8th Aug '17 12:14:13 PM Malady
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* ''Anime/AgathaChristiesGreatDetectivesPoirotAndMarple'': Pretty much every episode will include characters having tea together, which is something common to both Japanese and British culture.
3rd Aug '17 4:00:42 PM sabremeister
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* Tea was also used as an instrument of wartime diplomacy. The Irish Free State had no merchant marine of its own and was utterly dependent on re-importing exotic foreign goods (just about everything it couldn't produce itself) through Britain. The Irish were one of a handful of European states to remain neutral and relatively untouched by the war, despite heavy pressure and downright intimidation from both Britain and the Axis. The Irish also drink ''at least'' as much tea as the British, perhaps more. Britain won several grudging concessions from Ireland during the war years by 1) threatening to vastly increase export tariffs on tea; and 2) cutting off the supply completely to force Taoiseach (prime minister) Eamon de Valera to comply. This was still preferable to the German idea of "persuasion" - after the Free State violated neutrality by sending all available medical personnel North as a humanitarian gesture, and opened its hospitals to treat victims of German bombing in Northern Ireland, Dublin was bombed "by accident" for three straight nights. The Luftwaffe claimed it had been aiming at Liverpool. Hmm..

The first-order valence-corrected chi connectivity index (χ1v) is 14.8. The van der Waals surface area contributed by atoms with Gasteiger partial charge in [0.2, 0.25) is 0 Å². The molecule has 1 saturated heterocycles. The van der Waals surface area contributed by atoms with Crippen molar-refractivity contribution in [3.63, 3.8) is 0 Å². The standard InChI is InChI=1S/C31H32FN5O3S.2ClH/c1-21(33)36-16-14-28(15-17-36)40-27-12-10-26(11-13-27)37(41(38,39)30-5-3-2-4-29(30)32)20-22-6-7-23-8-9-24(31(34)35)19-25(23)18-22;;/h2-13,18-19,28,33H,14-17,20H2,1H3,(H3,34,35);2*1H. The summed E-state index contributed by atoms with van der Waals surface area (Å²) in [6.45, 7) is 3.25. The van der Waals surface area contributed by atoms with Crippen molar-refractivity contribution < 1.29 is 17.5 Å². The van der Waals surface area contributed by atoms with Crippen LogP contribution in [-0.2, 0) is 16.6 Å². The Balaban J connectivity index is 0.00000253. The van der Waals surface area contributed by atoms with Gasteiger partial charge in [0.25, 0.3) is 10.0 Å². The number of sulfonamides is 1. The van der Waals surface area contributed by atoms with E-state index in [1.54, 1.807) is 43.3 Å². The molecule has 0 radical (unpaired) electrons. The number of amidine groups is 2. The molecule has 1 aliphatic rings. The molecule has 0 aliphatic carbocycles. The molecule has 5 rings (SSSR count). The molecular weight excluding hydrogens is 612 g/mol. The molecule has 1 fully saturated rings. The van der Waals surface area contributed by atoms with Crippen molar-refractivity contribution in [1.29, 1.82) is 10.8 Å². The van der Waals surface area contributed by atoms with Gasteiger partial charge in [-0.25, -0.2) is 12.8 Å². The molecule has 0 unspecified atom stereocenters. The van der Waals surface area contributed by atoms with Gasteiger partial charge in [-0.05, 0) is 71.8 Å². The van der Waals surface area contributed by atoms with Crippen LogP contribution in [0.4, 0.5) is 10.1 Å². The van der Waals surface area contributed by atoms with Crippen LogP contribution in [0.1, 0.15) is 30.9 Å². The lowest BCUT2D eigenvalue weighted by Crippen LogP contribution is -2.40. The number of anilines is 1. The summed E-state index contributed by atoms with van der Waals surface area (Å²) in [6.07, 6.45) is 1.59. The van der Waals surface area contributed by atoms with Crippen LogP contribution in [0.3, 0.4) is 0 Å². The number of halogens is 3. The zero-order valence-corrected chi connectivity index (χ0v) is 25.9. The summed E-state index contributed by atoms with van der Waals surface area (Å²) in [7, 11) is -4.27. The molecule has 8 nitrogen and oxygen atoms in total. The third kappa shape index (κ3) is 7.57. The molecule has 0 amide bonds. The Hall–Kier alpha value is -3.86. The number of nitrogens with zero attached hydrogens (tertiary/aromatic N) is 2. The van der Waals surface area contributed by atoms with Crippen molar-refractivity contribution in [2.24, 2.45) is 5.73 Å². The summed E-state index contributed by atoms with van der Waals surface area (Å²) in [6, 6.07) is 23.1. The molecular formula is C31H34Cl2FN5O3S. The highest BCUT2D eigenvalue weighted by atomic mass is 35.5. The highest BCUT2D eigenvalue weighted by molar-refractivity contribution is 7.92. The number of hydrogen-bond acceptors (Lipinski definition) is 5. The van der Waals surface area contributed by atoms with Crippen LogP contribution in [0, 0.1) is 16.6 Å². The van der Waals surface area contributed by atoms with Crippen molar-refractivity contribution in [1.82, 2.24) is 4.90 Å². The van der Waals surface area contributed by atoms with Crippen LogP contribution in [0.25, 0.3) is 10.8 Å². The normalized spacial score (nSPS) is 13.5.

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* Tea was also used as an instrument of wartime diplomacy. The Irish Free State had no merchant marine of its own and was utterly dependent on re-importing exotic foreign goods (just about everything it couldn't produce itself) through Britain. The Irish were one of a handful of European states to remain neutral and relatively untouched by the war, despite heavy pressure and downright intimidation from both Britain and the Axis. The Irish also drink ''at least'' as much tea as the British, perhaps more. Britain won several grudging concessions from Ireland during the war years by 1) threatening to vastly increase export tariffs on tea; and 2) cutting off the supply completely to force Taoiseach Taoiseach[[note]]pronounced tea-shock in many Irish accents[[/note]] (prime minister) Eamon de Valera to comply. This was still preferable to the German idea of "persuasion" - after the Free State violated neutrality by sending all available medical personnel North as a humanitarian gesture, and opened its hospitals to treat victims of German bombing in Northern Ireland, Dublin was bombed "by accident" for three straight nights. The Luftwaffe claimed it had been aiming at Liverpool. Hmm..